Here are a couple of recipes that use coriander aggressively, and are built on a coriander-onion backbone (coriander and onion live together in a lot of curries, and it's fun picking them out and seeing what they do with each other). The first is for a dry minced/ground meat flavored with whole coriander seeds; the second is for a long-cooked onion soup that has ground coriander added towards the end. We won't roast the coriander seeds, since we want the lemon and flowers rather than the toast. Depending on how strong your coriander seeds are you might want to change quantities; you can orient yourself somewhat by chewing on a few and seeing how flavorful they are. These are both simple recipes, and you can certainly add more subtleties to them. But please don't make both of these at the same time. You'll get coriander-saturated.
For about a pound / ½ kilo of ground meat, you slice a large onion and fry it in butter or oil over medium heat until it softens and the color starts to change (if you cook longer you'll get deeper flavors, but about ten minutes is fine). Add 8-10 whole cloves of garlic and some salt and keep frying for another 5 minutes. Then add a generous half-teaspoon of chili powder (more if you like) and about quarter to half a teaspoon of turmeric and fry for a few more minutes. Add 2 teaspoons of cracked coriander seeds (to crack them, just pound them in a mortar and pestle a few times or hit them with something hard until the seeds break a bit), toss them about and add the meat. Fry till the color of the meat changes, then add 2-3 tablespoons of yogurt and cook till the liquid mostly dries up. At this point you can toss in a handful or two of something green, like parsley (or coriander leaves, if you're feeling incestuous), check the salt and then eat (with bread, with rice, as an omelette filling, by itself). You can turn this same idea into a simple braise: marinate pieces of chicken or meat with yogurt, onions, chili powder, turmeric and coriander, let it sit for some hours or overnight, and then simply cook it on low heat till the meat is done. Note that the meat isn't browned here.
The onion soup is inspired by Michael Ruhlman's recipe in his excellent book Twenty and, as he suggests, uses no stock. All you do is slice up a bunch of onions (I used about 5 large ones), toss them in a Dutch oven or other pan with some salt and cook them in butter or oil over low heat for a long time until they're nicely caramelized. This can take several hours, with occasional stirring required, but you can stop earlier if you get bored (it won't have as deep a flavor). Once the onions are done, add 2-3 teaspoons of finely ground coriander (about a half-teaspoon per onion you used, but do experiment, and make sure it's finely ground so it doesn't get in your mouth), and fry for a little bit longer. That's it for your soup base. Then add water to dilute to the consistency you want and squeeze in some lemon for acidity. I toss in a couple of sliced chilies (I find a gentle background spiciness does good things to a soup), but you don't have to. Let it simmer for a while and then you're done. This is a good soup template in general: sauté a chopped vegetable for a bit, add a spice, saute some more and then add liquid, something sour and something spicy. Carrots, squashes, leeks, potatoes and so on are good candidates for this kind of soup, and you don't need to cook them for ages like with the onions.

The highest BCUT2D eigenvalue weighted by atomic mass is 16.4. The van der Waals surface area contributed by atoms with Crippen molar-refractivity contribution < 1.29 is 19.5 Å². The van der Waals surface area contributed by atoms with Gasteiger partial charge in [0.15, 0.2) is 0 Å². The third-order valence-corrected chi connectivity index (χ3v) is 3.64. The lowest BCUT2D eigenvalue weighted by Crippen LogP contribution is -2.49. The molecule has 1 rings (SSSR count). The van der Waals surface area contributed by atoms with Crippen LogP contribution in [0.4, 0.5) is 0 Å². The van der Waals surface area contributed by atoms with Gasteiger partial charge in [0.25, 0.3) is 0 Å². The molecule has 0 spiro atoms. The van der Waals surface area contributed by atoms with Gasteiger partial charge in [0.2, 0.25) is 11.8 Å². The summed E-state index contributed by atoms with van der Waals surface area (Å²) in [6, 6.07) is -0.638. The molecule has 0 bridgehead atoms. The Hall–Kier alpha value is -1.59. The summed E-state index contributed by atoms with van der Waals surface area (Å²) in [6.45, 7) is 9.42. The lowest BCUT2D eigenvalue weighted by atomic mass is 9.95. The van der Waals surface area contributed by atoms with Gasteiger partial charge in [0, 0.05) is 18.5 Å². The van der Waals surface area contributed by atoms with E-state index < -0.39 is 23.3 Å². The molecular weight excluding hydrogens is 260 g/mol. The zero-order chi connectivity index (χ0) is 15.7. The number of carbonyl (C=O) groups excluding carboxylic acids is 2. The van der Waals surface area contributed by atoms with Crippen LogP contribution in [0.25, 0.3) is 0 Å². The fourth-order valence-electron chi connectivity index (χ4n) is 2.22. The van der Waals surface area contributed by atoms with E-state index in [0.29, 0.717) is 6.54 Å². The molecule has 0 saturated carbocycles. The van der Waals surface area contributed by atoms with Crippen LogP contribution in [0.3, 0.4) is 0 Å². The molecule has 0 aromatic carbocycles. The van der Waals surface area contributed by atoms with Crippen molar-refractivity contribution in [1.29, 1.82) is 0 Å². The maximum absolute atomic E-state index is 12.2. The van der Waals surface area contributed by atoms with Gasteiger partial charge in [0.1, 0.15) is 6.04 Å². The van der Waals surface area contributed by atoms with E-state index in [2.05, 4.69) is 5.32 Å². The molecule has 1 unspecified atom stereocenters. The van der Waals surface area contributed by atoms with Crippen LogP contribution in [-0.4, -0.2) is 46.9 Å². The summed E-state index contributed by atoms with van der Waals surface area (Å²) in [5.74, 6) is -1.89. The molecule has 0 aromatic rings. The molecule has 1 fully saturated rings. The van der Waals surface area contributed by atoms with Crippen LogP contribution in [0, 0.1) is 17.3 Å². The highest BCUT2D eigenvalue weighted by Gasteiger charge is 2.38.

Of course the point here is not the recipes. They're simple templates that you might want to use as ideas, not pass on to your grandchildren. In most cases, you actually don't want to highlight coriander as a fundamental ingredient; you want it to play a more diffuse background role. But cooking in a way that deliberately brings it on stage helped me mentally clarify the flavors of coriander and gave me a much more nuanced handle on how, when and why to use it. It's also made me more sensitive to coriander's presence in the bewildering variety of curry powders and spice mixes that I encounter as I wander through the world.